Beijing to Shut All Major Coal Power Plants to Cut Pollution (Bloomberg News – March 23, 2015)

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(Bloomberg) — Beijing, where pollution averaged more than twice China’s national standard last year, will close the last of its four major coal-fired power plants next year.

The capital city will shutter China Huaneng Group Corp.’s 845-megawatt power plant in 2016, after last week closing plants owned by Guohua Electric Power Corp. and Beijing Energy Investment Holding Co., according to a statement Monday on the website of the city’s economic planning agency. A fourth major power plant, owned by China Datang Corp., was shut last year.

The facilities will be replaced by four gas-fired stations with capacity to supply 2.6 times more electricity than the coal plants.

The closures are part of a broader trend in China, which is the world’s biggest carbon emitter. Facing pressure at home and abroad, policy makers are racing to address the environmental damage seen as a byproduct of breakneck economic growth. Beijing plans to cut annual coal consumption by 13 million metric tons by 2017 from the 2012 level in a bid to slash the concentration of pollutants.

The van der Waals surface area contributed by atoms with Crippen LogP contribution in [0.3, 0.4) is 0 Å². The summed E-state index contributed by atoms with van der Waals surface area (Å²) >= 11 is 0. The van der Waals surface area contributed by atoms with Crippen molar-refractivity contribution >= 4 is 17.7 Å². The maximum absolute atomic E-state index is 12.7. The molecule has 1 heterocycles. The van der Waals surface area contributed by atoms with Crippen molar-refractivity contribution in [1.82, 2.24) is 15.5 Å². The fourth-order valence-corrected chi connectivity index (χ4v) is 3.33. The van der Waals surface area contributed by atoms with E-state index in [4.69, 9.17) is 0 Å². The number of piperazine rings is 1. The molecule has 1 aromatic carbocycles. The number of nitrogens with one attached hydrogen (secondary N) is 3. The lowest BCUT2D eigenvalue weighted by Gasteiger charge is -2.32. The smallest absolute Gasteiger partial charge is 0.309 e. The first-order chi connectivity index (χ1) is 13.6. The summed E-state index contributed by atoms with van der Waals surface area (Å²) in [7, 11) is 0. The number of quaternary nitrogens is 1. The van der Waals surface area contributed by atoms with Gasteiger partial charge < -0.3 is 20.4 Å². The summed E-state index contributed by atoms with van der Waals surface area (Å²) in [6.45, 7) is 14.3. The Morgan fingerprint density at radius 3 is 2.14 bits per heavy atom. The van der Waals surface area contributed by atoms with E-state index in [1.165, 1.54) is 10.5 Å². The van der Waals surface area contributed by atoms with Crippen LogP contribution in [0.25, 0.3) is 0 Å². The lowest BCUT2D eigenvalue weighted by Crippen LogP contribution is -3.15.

Shutting all the major coal power plants in the city, equivalent to reducing annual coal use by 9.2 million metric tons, is estimated to cut carbon emissions of about 30 million tons, said Tian Miao, a Beijing-based analyst at North Square Blue Oak Ltd., a London-based research company with a focus on China.

‘Clear Impact’

“Most pollutants come from burning coal, so the closure will have a clear impact to reduce emissions,” Tian said. “The replacement with natural gas will be much cleaner with less pollution, though with a bit higher cost.”

Nationally, China planned to close more than 2,000 smaller coal mines from 2013 to the end of this year, Song Yuanming, vice chief of the State Administration of Coal Mine Safety, said at a news conference in July.

Coal is the most carbon-intensive fossil fuel and the leading source of carbon-dioxide emissions.
In the 10 years to 2013, coal demand globally grew by more than 50 percent, meeting almost half of the increase in the world’s total primary energy needs, the International Energy Agency said in its annual energy outlook report last year. China was the principal source of the surge, the IEA said.

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